Peter Hain has quit the cabinet saying he wanted to "clear his name" after his Labour deputy leadership campaign donations were referred to the police.
Mr Hain came fifth of six in Labour's deputy leadership race
The Electoral Commission passed the work and pensions and Wales secretary's late declaration of donations to police after a "thorough review" of the case.
In a statement Mr Hain said he felt he had "no alternative" but to resign.
James Purnell takes over at work and pensions with Andy Burnham replacing him as culture secretary.
As the reshuffle sparked by Mr Hain's departure continues, Paul Murphy has been named as the successor to Mr Hain as Welsh secretary.
Yvette Cooper will join her husband Ed Balls in the cabinet by succeeding Mr Burnham as chief secretary to the treasury. Caroline Flint becomes the housing minister.
Among other changes in the junior ministerial ranks, Tom Watson - who quit the government in September 2006 after an "attempted coup" against then Prime Minister Tony Blair - returns as Parliamentary Secretary at the Cabinet Office.
There is also a promotion for another Brown ally, Baroness Vadera, who becomes under secretary of state at the department of Business Enterprise and Regulatory Reform.
Immigration minister Liam Byrne is given an additional role at as a junior minister at the Treasury, boosting his efforts to clamp down on illegal working and migration.
Earlier, speaking outside the Department for Work and Pensions, Mr Hain said: "I severely and seriously regret the mistake in declaring the donations late."
Mr Hain, who has said suggestions that he tried to hide anything are "absurd", earlier wrote to Prime Minister Gordon Brown: "I made a mistake but it was an innocent mistake."
In his reply, Mr Brown wrote: "I recognise that, given the circumstances and your desire to clear your name, this is the right and honourable thing to do."
He praised Mr Hain's contribution to the government, adding: "I know that you will continue to make a contribution to public life in the future."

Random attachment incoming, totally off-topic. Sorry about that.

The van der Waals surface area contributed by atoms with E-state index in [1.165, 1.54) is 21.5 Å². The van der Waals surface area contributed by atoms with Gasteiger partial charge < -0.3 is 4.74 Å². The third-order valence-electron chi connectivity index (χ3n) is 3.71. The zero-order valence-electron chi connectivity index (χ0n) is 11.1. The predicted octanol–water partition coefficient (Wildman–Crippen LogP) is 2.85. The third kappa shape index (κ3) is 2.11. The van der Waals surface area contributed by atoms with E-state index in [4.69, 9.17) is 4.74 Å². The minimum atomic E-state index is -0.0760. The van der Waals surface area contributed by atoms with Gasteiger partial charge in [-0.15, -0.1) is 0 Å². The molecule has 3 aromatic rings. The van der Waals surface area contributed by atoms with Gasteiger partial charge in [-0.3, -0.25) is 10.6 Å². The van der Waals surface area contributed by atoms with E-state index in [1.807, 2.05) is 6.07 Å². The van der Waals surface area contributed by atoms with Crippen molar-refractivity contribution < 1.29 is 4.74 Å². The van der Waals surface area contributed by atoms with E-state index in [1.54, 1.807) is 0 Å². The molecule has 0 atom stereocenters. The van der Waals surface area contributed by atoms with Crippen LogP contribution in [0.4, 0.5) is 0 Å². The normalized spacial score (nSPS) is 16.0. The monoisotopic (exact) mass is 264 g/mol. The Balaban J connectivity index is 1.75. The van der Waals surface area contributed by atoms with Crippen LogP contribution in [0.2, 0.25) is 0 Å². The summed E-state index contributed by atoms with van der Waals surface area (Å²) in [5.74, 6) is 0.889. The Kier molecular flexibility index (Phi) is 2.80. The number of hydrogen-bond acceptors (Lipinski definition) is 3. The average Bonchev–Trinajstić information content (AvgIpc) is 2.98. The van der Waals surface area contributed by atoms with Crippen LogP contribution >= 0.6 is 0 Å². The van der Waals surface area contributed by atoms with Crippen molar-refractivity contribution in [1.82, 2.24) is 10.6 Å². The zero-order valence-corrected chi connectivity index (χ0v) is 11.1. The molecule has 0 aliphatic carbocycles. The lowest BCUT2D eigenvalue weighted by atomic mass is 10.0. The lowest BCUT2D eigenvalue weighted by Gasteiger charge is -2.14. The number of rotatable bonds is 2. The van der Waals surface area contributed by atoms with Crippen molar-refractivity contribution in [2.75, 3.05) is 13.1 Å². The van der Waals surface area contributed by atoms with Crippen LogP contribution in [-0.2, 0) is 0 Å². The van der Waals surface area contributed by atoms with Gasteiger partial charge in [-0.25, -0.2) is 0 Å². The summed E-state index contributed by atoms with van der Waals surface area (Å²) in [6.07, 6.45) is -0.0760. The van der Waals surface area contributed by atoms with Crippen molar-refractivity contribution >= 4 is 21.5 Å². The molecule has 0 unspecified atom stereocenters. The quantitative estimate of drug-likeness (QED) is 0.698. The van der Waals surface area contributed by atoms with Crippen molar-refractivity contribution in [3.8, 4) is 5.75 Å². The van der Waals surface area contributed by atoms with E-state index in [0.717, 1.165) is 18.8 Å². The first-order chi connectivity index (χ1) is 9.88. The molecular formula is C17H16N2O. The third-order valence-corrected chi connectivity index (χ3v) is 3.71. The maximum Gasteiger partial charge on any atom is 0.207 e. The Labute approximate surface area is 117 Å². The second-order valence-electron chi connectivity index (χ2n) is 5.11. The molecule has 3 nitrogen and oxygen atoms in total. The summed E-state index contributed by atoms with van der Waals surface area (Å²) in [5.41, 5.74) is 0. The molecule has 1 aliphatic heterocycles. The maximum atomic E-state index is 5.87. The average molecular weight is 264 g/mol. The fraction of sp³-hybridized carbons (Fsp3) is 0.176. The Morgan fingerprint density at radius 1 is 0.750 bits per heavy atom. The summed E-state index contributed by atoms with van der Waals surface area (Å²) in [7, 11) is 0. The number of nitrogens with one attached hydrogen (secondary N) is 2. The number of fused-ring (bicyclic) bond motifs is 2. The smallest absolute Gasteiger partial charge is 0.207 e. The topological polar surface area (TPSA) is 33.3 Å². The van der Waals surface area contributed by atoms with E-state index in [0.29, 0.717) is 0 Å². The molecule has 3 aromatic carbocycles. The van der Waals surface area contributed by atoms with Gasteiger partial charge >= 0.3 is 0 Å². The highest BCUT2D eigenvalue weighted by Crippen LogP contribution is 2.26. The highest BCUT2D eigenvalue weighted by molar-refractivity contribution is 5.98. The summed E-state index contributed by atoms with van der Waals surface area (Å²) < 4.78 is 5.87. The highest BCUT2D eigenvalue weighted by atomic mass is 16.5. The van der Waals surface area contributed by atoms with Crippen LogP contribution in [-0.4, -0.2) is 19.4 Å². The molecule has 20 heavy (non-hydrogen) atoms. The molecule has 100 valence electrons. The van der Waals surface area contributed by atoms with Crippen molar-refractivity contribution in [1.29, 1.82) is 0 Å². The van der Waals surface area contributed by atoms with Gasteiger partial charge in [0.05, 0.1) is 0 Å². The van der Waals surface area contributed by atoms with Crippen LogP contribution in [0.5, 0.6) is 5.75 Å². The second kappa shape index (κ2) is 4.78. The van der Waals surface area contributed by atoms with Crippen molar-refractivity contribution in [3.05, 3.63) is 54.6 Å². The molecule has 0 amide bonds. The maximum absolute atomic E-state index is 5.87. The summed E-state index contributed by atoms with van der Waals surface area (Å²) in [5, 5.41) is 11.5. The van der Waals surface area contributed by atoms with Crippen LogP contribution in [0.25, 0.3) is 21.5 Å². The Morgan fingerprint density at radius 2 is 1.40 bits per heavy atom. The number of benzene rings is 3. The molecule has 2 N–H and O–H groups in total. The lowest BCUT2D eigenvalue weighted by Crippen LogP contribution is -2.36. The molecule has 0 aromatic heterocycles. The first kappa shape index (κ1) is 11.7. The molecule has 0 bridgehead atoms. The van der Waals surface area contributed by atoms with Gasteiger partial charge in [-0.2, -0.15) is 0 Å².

It is the first ministerial resignation of Mr Brown's premiership.
Conservative leader David Cameron said: "It's the right decision, but it shouldn't have happened in this way."
"I said some time ago the prime minister should have said to Peter Hain you've got to give a convincing explanation of your situation or you can't stay in the cabinet, instead we've had a long delay where one of the most important departments in government hasn't been led properly."
Shadow home secretary David Davis said the key questions that needed answering were what Mr Hain knew and the status of the Progressive Policies Forum, through which some of the donations were channelled.
Mr Hain joined Labour in the late 1970s after leading the campaign against the apartheid regime in South Africa, going on to be one of its longest-serving ministers.
He played a key role, as Northern Ireland Secretary, in negotiations to restore the power sharing executive.
But his bid to replace John Prescott as his party's deputy leader ended in failure when he came fifth out of six contenders and his campaign was left with huge debts, which it tried to clear by seeking donations from wealthy individuals.
Mr Hain declared 17 of these donations - totalling £103,000 - more than four months after the contest ended, placing him in potential breach of electoral law.
Mr Brown stood by Mr Hain saying he accepted the minister's explanation that the late donations were down to "an incompetence".
But the Electoral Commission said it had decided to call in the police following a "thorough review" of the evidence.
Commons leader Harriet Harman, who won last year's deputy leadership race, paid tribute to Mr Hain earlier during business questions in the Commons.
She told MPs: "I regard the work my right honourable friend has been doing (as) important work for people in this country and I personally regard him as an excellent colleague and a good friend."
Giving his reaction, Lib Dem work and pensions spokesman Danny Alexander said: "The transition from Blair to Brown feels increasingly like the transition from Thatcher to Major."